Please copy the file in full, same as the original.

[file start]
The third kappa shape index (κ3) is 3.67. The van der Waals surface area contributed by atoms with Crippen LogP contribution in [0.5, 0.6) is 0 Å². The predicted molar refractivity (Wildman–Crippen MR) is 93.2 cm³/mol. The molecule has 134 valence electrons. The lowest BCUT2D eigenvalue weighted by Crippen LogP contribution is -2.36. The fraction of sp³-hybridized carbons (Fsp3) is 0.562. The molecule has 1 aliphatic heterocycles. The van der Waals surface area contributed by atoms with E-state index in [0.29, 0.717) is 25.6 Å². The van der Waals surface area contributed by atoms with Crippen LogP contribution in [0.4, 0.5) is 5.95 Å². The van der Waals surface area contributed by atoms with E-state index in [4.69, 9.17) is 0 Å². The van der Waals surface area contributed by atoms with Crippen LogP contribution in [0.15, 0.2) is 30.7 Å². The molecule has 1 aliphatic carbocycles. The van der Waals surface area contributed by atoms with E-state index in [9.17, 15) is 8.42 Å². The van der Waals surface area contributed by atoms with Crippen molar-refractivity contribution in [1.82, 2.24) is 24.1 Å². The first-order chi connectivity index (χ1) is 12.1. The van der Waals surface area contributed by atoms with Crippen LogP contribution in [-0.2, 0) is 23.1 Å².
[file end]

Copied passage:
The third kappa shape index (κ3) is 3.67. The van der Waals surface area contributed by atoms with Crippen LogP contribution in [0.5, 0.6) is 0 Å². The predicted molar refractivity (Wildman–Crippen MR) is 93.2 cm³/mol. The molecule has 134 valence electrons. The lowest BCUT2D eigenvalue weighted by Crippen LogP contribution is -2.36. The fraction of sp³-hybridized carbons (Fsp3) is 0.562. The molecule has 1 aliphatic heterocycles. The van der Waals surface area contributed by atoms with E-state index in [0.29, 0.717) is 25.6 Å². The van der Waals surface area contributed by atoms with Crippen LogP contribution in [0.4, 0.5) is 5.95 Å². The van der Waals surface area contributed by atoms with E-state index in [4.69, 9.17) is 0 Å². The van der Waals surface area contributed by atoms with Crippen LogP contribution in [0.15, 0.2) is 30.7 Å². The molecule has 1 aliphatic carbocycles. The van der Waals surface area contributed by atoms with E-state index in [9.17, 15) is 8.42 Å². The van der Waals surface area contributed by atoms with Crippen molar-refractivity contribution in [1.82, 2.24) is 24.1 Å². The first-order chi connectivity index (χ1) is 12.1. The van der Waals surface area contributed by atoms with Crippen LogP contribution in [-0.2, 0) is 23.1 Å².